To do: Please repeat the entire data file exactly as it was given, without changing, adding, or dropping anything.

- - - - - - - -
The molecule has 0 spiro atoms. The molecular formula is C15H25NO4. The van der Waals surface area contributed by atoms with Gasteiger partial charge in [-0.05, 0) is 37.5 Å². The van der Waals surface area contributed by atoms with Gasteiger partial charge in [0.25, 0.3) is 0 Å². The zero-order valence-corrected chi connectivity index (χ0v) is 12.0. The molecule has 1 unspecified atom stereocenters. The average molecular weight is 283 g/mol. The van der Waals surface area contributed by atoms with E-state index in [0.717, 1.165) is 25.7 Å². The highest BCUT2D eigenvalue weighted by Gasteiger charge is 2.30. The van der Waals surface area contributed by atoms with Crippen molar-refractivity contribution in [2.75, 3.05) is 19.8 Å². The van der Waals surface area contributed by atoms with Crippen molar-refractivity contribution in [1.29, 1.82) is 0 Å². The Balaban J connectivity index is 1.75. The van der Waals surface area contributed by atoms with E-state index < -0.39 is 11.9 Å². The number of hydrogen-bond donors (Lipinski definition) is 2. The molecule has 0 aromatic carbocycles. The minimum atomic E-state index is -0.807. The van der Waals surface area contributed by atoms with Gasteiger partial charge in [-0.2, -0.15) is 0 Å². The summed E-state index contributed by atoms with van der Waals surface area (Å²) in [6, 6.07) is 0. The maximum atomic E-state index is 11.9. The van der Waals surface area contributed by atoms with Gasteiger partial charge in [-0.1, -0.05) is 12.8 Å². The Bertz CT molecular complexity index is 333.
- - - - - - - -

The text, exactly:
The molecule has 0 spiro atoms. The molecular formula is C15H25NO4. The van der Waals surface area contributed by atoms with Gasteiger partial charge in [-0.05, 0) is 37.5 Å². The van der Waals surface area contributed by atoms with Gasteiger partial charge in [0.25, 0.3) is 0 Å². The zero-order valence-corrected chi connectivity index (χ0v) is 12.0. The molecule has 1 unspecified atom stereocenters. The average molecular weight is 283 g/mol. The van der Waals surface area contributed by atoms with E-state index in [0.717, 1.165) is 25.7 Å². The highest BCUT2D eigenvalue weighted by Gasteiger charge is 2.30. The van der Waals surface area contributed by atoms with Crippen molar-refractivity contribution in [2.75, 3.05) is 19.8 Å². The van der Waals surface area contributed by atoms with Crippen molar-refractivity contribution in [1.29, 1.82) is 0 Å². The Balaban J connectivity index is 1.75. The van der Waals surface area contributed by atoms with E-state index < -0.39 is 11.9 Å². The number of hydrogen-bond donors (Lipinski definition) is 2. The molecule has 0 aromatic carbocycles. The minimum atomic E-state index is -0.807. The van der Waals surface area contributed by atoms with Gasteiger partial charge in [-0.2, -0.15) is 0 Å². The summed E-state index contributed by atoms with van der Waals surface area (Å²) in [6, 6.07) is 0. The maximum atomic E-state index is 11.9. The van der Waals surface area contributed by atoms with Gasteiger partial charge in [-0.1, -0.05) is 12.8 Å². The Bertz CT molecular complexity index is 333.